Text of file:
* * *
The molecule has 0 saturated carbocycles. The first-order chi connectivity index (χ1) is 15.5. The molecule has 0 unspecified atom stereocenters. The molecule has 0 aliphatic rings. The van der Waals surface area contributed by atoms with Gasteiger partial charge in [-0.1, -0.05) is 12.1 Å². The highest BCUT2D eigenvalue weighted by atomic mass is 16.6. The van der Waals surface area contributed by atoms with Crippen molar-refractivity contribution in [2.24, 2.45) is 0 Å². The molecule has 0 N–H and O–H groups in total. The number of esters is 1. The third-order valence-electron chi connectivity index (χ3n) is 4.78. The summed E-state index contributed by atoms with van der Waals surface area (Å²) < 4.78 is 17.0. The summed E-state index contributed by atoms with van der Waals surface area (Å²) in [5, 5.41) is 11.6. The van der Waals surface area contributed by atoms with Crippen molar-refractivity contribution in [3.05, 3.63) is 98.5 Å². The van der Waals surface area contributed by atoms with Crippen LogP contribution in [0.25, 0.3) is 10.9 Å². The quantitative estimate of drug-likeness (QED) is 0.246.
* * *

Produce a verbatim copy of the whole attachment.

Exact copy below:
The molecule has 0 saturated carbocycles. The first-order chi connectivity index (χ1) is 15.5. The molecule has 0 unspecified atom stereocenters. The molecule has 0 aliphatic rings. The van der Waals surface area contributed by atoms with Gasteiger partial charge in [-0.1, -0.05) is 12.1 Å². The highest BCUT2D eigenvalue weighted by atomic mass is 16.6. The van der Waals surface area contributed by atoms with Crippen molar-refractivity contribution in [2.24, 2.45) is 0 Å². The molecule has 0 N–H and O–H groups in total. The number of esters is 1. The third-order valence-electron chi connectivity index (χ3n) is 4.78. The summed E-state index contributed by atoms with van der Waals surface area (Å²) < 4.78 is 17.0. The summed E-state index contributed by atoms with van der Waals surface area (Å²) in [5, 5.41) is 11.6. The van der Waals surface area contributed by atoms with Crippen molar-refractivity contribution in [3.05, 3.63) is 98.5 Å². The van der Waals surface area contributed by atoms with Crippen LogP contribution in [0.25, 0.3) is 10.9 Å². The quantitative estimate of drug-likeness (QED) is 0.246.